The Trouble with Idealism


While I’ve been extolling the potential virtues of gender equalitest sex work, Stephen Griffiths has been charged with the murder of three women who had been working as prostitutes to fund their drug habits.

It’s a case to make even the most hardened chauvinist’s skin crawl. From the fact that one of the victims ended up on the streets after suffering domestic violence at home, to the horrific murder of Suzanne Blamires with a crossbow bolt to the head, the whole case is black-laced through with misogyny.

I was born and brought up in Wakefield, and educated at the girls’ high school, just across the road from QEGS, where Griffiths was a pupil back in the ’80s. Combine this with my most recent post on the danger of the UK sex work legislation, and you can see why it’s struck a diminished chord.

From a vantage point, it’s been easy for me to debate the philosophical questions regarding the relative post-feminist empowerment of those profiting out of projected male fantasy; the utopian ideal of us being able to separate sexism and sex work. But what this case foregrounds is how vitally we need to rethink legislation on sex work, not just in terms of how we licence it, but how we link up other relevant pieces of law with regards to safety, physical and mental health and social deprivation.

Writing in the Guardian, Brian Tobin of Iceni, an organisation providing support to individuals and communities affected by drugs, emphasised that the real issue affecting the victims of Stephen Griffiths was their drug addiction. All three were working as prostitutes to feed heroin habits. While important to note that we can never either fully anticipate or counter the actions of psychopathic individuals such as Griffiths, Tobin makes an excellent case for why prioritising drugs counselling and support will help with the fractured lives of many involved in street prostitution.

In response to the murders, Object and Demand Change, an anti-prostitution campaigning group were quick to assert why legalising prostitution would not have protected Stephen Griffiths’ victims. Legalisation, they reminded us, whether in New Zealand or the Netherlands, has only ever sanctioned the legitimate running of indoor brothels not street work. Ergo, these women would not have been protected by any potential British legalised system of sex work.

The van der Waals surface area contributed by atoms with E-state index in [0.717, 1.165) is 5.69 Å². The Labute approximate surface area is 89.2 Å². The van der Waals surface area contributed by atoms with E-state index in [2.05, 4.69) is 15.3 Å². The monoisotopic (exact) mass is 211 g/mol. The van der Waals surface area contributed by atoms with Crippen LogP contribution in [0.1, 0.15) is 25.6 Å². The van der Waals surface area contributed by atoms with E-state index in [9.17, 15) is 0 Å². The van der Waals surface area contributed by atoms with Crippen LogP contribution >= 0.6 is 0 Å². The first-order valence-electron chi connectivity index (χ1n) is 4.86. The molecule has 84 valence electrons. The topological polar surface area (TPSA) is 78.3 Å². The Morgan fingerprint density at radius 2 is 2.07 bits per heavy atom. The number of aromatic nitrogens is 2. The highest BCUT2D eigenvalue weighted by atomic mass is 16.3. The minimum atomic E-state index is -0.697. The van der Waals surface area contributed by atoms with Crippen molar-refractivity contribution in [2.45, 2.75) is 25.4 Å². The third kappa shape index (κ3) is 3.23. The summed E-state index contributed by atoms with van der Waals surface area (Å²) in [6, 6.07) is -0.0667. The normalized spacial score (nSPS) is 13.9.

What Object and Demand Change’s argument fails to take into account, of course, is the knock-on effect of recent Policing and Crime Act legislation which makes legal brothel-working ever difficult. It’s true that in the cases of Suzanne Blamires, Shelley Armitage, and Susan Rushworth, their drug addictions would have barred them from legitimate UK brothels, which are absolutely intolerant of drug use. But making it more difficult for all prostitutes to operate inside will drive those without other options to the street.

While the law on this occasion may not have prevented these specific murders, the current myopic brothel legislation, Clause 21 of the Policing and Crime act, could effectively sanction murders of others in the not so distant future. Using the case of these women to argue that legalisation is untenable effectively renders the example of the few justification for the endangerment of the many.

Meanwhile, journalism joins legislation in compounding the damage done to sex workers. Newspapers such as the Mail and other assorted mindless red tops need to reframe their presentation of these women as individuals with complex, extenuating circumstances. Simplistically referring to them as ‘murdered prostitutes’ (the Mail) or ‘vice girls’ (the Mirror), compounds the stigma of sex work, and, implies that they are dead because they were sex workers. If the tabloids are going for the jugular (ie circulation figures and topping up their morally bankrupt coffers), then at least have the courtesy to headline them as drug addicts. Besides maximising profits, they might actually be telling a more truthful story.

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